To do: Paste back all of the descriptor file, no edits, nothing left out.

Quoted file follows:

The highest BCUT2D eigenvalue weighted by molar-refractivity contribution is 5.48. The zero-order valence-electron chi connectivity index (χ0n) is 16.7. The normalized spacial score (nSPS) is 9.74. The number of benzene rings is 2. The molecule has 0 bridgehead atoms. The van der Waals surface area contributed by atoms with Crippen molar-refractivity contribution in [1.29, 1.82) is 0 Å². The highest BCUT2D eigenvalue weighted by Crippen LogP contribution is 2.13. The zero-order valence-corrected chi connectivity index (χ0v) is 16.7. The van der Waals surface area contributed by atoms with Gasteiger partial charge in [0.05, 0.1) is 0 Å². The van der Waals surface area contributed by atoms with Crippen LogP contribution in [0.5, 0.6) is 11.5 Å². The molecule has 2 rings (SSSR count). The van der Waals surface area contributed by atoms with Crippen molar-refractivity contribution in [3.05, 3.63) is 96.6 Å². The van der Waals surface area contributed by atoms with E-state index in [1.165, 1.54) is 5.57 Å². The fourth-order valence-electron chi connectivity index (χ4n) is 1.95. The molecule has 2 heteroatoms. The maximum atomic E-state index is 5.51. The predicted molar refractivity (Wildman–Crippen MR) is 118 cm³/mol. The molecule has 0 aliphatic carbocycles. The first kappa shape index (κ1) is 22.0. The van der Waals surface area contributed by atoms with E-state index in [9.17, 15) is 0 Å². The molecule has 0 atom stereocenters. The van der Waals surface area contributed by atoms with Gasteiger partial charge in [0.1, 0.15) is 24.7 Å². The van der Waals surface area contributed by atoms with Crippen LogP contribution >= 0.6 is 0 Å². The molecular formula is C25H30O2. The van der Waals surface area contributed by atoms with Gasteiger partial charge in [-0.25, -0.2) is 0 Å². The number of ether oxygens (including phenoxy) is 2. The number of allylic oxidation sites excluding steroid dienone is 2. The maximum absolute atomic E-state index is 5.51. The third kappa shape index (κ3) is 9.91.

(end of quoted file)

The highest BCUT2D eigenvalue weighted by molar-refractivity contribution is 5.48. The zero-order valence-electron chi connectivity index (χ0n) is 16.7. The normalized spacial score (nSPS) is 9.74. The number of benzene rings is 2. The molecule has 0 bridgehead atoms. The van der Waals surface area contributed by atoms with Crippen molar-refractivity contribution in [1.29, 1.82) is 0 Å². The highest BCUT2D eigenvalue weighted by Crippen LogP contribution is 2.13. The zero-order valence-corrected chi connectivity index (χ0v) is 16.7. The van der Waals surface area contributed by atoms with Gasteiger partial charge in [0.05, 0.1) is 0 Å². The van der Waals surface area contributed by atoms with Crippen LogP contribution in [0.5, 0.6) is 11.5 Å². The molecule has 2 rings (SSSR count). The van der Waals surface area contributed by atoms with Crippen molar-refractivity contribution in [3.05, 3.63) is 96.6 Å². The van der Waals surface area contributed by atoms with E-state index in [1.165, 1.54) is 5.57 Å². The fourth-order valence-electron chi connectivity index (χ4n) is 1.95. The molecule has 2 heteroatoms. The maximum atomic E-state index is 5.51. The predicted molar refractivity (Wildman–Crippen MR) is 118 cm³/mol. The molecule has 0 aliphatic carbocycles. The first kappa shape index (κ1) is 22.0. The van der Waals surface area contributed by atoms with E-state index in [9.17, 15) is 0 Å². The molecule has 0 atom stereocenters. The van der Waals surface area contributed by atoms with Gasteiger partial charge in [0.1, 0.15) is 24.7 Å². The van der Waals surface area contributed by atoms with Crippen LogP contribution >= 0.6 is 0 Å². The molecular formula is C25H30O2. The van der Waals surface area contributed by atoms with Gasteiger partial charge in [-0.25, -0.2) is 0 Å². The number of ether oxygens (including phenoxy) is 2. The number of allylic oxidation sites excluding steroid dienone is 2. The maximum absolute atomic E-state index is 5.51. The third kappa shape index (κ3) is 9.91.